'Tough call' for Bruins to cut Chris Clark

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'Tough call' for Bruins to cut Chris Clark

By Joe Haggerty
CSNNE.com Bruins InsiderFollow @hackswithhaggs
BOSTON -- Things didnt work out for Chris Clark with the Bruins, but that doesnt mean the 35-year-old veterans NHL career is kaput.

Quite the contrary, in fact, it would appear the former captain of the Washington Capitals impressed his short-term teammates with his straightforward approach to the game of hockey, his no-nonsense work ethic and the commitment it took to break his nose in a fight with Michael Haley during the Bs final preseason game against the New York Islanders.

The fight and busted-up nose showed just how tough a customer Clarkstill is a fact that longtime puckacquaintances like Andrew Ference and Shawn Thornton already knew to be true and he also made plenty of offensive plays in his handful of exhibition games, including a game-winning goal against the Canadiens in Bell Centre.

Despite all that and despite the Bruins inviting him to their two-day team-bonding trip in Maine Clark was released from his training camp tryout by the Bruins organization. The transaction was lost in the shuffle of everything else going on over the last couple of days, but it's clear the Bruins felt that the future is now with 2008 first round pickJordan Caron.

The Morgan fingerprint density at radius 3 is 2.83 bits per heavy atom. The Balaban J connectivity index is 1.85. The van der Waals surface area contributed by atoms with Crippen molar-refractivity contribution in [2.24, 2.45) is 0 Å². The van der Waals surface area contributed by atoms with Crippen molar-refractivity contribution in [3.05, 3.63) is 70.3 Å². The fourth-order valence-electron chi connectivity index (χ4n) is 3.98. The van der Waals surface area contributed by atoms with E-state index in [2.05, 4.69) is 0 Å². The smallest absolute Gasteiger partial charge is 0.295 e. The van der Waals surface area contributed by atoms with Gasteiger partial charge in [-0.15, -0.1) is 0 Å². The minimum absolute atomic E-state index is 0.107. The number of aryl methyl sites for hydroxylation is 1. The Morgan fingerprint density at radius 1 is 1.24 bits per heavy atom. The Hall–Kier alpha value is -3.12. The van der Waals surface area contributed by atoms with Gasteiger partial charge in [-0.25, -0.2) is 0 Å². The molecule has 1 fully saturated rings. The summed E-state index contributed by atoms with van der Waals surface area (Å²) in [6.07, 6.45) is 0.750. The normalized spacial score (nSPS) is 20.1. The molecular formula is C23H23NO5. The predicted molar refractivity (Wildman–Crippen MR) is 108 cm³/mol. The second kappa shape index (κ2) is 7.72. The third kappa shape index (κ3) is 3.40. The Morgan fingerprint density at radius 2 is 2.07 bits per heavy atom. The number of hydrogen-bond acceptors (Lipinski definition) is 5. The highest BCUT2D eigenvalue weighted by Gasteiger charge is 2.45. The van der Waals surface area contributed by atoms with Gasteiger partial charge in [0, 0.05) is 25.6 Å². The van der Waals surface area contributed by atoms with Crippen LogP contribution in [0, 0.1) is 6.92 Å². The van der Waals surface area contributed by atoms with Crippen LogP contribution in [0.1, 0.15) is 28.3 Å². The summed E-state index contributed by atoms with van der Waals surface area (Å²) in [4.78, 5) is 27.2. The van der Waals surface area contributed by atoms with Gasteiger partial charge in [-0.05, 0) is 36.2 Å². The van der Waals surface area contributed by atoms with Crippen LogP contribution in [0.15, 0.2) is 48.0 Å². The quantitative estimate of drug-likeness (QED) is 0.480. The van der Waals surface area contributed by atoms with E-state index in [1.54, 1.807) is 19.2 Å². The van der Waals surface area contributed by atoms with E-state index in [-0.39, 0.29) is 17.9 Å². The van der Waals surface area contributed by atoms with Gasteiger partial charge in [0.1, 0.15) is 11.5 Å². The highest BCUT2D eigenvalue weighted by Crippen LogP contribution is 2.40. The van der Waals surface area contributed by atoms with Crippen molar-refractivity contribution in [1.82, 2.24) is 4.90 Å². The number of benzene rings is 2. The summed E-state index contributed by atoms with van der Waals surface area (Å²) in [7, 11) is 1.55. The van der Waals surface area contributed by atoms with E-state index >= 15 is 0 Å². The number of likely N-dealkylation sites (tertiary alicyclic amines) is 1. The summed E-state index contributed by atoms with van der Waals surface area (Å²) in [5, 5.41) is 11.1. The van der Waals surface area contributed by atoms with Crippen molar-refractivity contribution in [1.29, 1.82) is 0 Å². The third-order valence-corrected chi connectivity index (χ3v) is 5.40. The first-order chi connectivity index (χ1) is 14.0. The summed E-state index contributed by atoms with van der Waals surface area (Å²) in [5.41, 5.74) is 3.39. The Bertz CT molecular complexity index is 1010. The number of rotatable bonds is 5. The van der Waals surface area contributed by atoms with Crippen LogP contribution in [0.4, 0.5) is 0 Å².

It seemed like it might have been a tough choice, but Bostons organizational depth didnt really allow for an outside veteran influence given a series of Bs prospects ready to break through from the AHL level.

It was a tough call," said coach Claude Julien. "I was one of the guys standing up here saying hes got good experience and good leadership qualities, and at the end of the day -- as a whole group -- a tough decision was made. It was a decision not so much for the present, but maybe for the future with what we feel we have as depth.

Anybody can ask me the question right now and Ill answer without hesitation: Chris Clark can still play in the NHL. Thats not a question. We just had too much depth. I think it would have been tough for him to fit in our top 12, and its a lot easier to show the leadership qualities when youre in the mix of regular players. Its hard to go in there and try to be a leader when youre not really fitting into the top 12. There are a lot of things that went into our thoughts, but the one thing I do hope is that he hooks up with some NHL team . . . because hes still an NHL caliber player.

Its difficult timing for Clark right at the start of the regular season, but anything can happen once injuries start popping up and NHL teams comes searching for a veteran bottom-six forward capable of providing a little grit and offense. Thats the kind of job Clark could still master at his advanced NHL age, and proved he was ready for during training camp.

Joe Haggerty can be reached at jhaggerty@comcastsportsnet.com. Follow Joe on Twitter at http:twitter.comHackswithHaggs